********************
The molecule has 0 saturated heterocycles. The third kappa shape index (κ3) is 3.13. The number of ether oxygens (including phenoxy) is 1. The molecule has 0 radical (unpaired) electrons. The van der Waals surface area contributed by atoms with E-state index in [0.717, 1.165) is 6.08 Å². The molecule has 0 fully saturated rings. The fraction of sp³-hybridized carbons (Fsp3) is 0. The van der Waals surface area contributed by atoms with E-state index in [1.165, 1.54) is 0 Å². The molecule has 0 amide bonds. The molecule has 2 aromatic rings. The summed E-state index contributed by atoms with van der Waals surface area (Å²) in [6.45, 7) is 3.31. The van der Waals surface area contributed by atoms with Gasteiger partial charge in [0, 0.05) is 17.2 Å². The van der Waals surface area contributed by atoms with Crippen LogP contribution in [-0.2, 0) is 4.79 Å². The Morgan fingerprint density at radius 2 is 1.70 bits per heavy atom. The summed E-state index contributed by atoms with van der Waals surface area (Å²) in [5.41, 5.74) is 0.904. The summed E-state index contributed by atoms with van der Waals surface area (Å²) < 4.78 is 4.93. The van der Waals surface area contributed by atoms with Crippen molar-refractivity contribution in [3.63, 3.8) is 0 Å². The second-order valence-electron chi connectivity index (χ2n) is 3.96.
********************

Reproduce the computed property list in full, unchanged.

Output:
The molecule has 0 saturated heterocycles. The third kappa shape index (κ3) is 3.13. The number of ether oxygens (including phenoxy) is 1. The molecule has 0 radical (unpaired) electrons. The van der Waals surface area contributed by atoms with E-state index in [0.717, 1.165) is 6.08 Å². The molecule has 0 fully saturated rings. The fraction of sp³-hybridized carbons (Fsp3) is 0. The van der Waals surface area contributed by atoms with E-state index in [1.165, 1.54) is 0 Å². The molecule has 0 amide bonds. The molecule has 2 aromatic rings. The summed E-state index contributed by atoms with van der Waals surface area (Å²) in [6.45, 7) is 3.31. The van der Waals surface area contributed by atoms with Gasteiger partial charge in [0, 0.05) is 17.2 Å². The van der Waals surface area contributed by atoms with Crippen LogP contribution in [-0.2, 0) is 4.79 Å². The Morgan fingerprint density at radius 2 is 1.70 bits per heavy atom. The summed E-state index contributed by atoms with van der Waals surface area (Å²) in [5.41, 5.74) is 0.904. The summed E-state index contributed by atoms with van der Waals surface area (Å²) < 4.78 is 4.93. The van der Waals surface area contributed by atoms with Crippen molar-refractivity contribution in [3.63, 3.8) is 0 Å². The second-order valence-electron chi connectivity index (χ2n) is 3.96.